Background Rapid access to emergency medical services (EMS) is essential at the onset of acute stroke, but significant delays in contacting EMS often occur.
Objective To explore factors that influence the caller's decision to contact EMS at the onset of stroke, and the caller's experiences of the call.
Methods Participants were identified through a purposive sample of admissions to two hospitals via ambulance with suspected stroke. Participants were interviewed using open-ended questions and content analysis was undertaken.
Results 50 participants were recruited (median age 62 years, 68% female). Only one of the callers (2%) was the patient. Two themes were identified that influenced the initial decision to contact EMS at the onset of stroke: perceived seriousness, and receipt of lay or professional advice. Two themes were identified in relation to the communication between the caller and the call handler: symptom description by the caller, and emotional response to onset of stroke symptoms.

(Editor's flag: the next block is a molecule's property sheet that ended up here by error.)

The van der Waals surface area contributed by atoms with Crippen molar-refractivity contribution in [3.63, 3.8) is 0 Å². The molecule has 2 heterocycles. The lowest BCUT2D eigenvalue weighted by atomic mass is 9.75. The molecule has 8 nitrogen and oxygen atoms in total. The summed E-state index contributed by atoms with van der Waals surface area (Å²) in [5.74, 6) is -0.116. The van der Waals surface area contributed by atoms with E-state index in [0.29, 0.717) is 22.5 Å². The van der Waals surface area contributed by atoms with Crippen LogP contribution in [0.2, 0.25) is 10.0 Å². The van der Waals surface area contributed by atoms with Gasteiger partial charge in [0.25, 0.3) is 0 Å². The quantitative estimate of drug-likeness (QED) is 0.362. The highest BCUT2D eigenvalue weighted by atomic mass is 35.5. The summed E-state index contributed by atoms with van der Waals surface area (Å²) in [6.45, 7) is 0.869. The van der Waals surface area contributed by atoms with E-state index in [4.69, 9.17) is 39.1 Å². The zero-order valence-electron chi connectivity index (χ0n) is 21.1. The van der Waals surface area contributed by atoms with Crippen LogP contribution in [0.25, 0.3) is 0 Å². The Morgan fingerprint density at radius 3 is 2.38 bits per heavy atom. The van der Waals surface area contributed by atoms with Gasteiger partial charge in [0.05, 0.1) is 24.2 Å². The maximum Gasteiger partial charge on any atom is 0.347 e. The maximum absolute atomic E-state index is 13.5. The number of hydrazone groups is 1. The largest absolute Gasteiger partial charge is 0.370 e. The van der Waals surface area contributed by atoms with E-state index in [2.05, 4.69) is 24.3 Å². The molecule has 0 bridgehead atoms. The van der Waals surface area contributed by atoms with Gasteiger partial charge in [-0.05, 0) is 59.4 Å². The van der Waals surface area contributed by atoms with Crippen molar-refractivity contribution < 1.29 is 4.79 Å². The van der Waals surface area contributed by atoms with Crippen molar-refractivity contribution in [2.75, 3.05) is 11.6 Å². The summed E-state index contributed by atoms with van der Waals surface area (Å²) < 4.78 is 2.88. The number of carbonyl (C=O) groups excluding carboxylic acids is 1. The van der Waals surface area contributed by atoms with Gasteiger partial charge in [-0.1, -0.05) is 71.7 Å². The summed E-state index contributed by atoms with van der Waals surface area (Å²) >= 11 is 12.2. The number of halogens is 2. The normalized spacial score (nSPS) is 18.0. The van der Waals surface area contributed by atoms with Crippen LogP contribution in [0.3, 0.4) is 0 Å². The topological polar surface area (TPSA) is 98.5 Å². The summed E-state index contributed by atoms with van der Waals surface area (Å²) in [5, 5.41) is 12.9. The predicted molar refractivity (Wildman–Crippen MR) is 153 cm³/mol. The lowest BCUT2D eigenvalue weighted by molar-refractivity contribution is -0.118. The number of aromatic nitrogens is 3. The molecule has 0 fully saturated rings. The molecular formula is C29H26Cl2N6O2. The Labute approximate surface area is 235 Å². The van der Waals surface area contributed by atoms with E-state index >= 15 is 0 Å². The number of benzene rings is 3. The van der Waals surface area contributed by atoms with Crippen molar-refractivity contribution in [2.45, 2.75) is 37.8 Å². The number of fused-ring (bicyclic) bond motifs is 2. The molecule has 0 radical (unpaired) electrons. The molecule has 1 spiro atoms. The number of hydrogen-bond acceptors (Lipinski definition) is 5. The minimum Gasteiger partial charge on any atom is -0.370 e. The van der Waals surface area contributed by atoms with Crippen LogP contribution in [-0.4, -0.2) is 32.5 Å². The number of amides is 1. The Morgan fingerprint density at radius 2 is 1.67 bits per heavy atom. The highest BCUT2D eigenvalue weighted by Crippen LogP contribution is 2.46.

Conclusions Many callers seek lay or professional advice prior to contacting EMS and some believe that the onset of acute stroke symptoms does not warrant an immediate 999 call. More public education is needed to improve awareness of stroke and the need for an urgent response.
- prehospital care
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Funding This study was funded by the National Institute for Health Research (ref: RP-PG-0606-1066). The views and opinions expressed within this paper do not necessarily reflect those of the NIHR.
Competing interests None.
Ethics approval This study was conducted with the approval of the Cumbria & Lancashire B Research Ethics Committee.
Provenance and peer review Not commissioned; externally peer reviewed.
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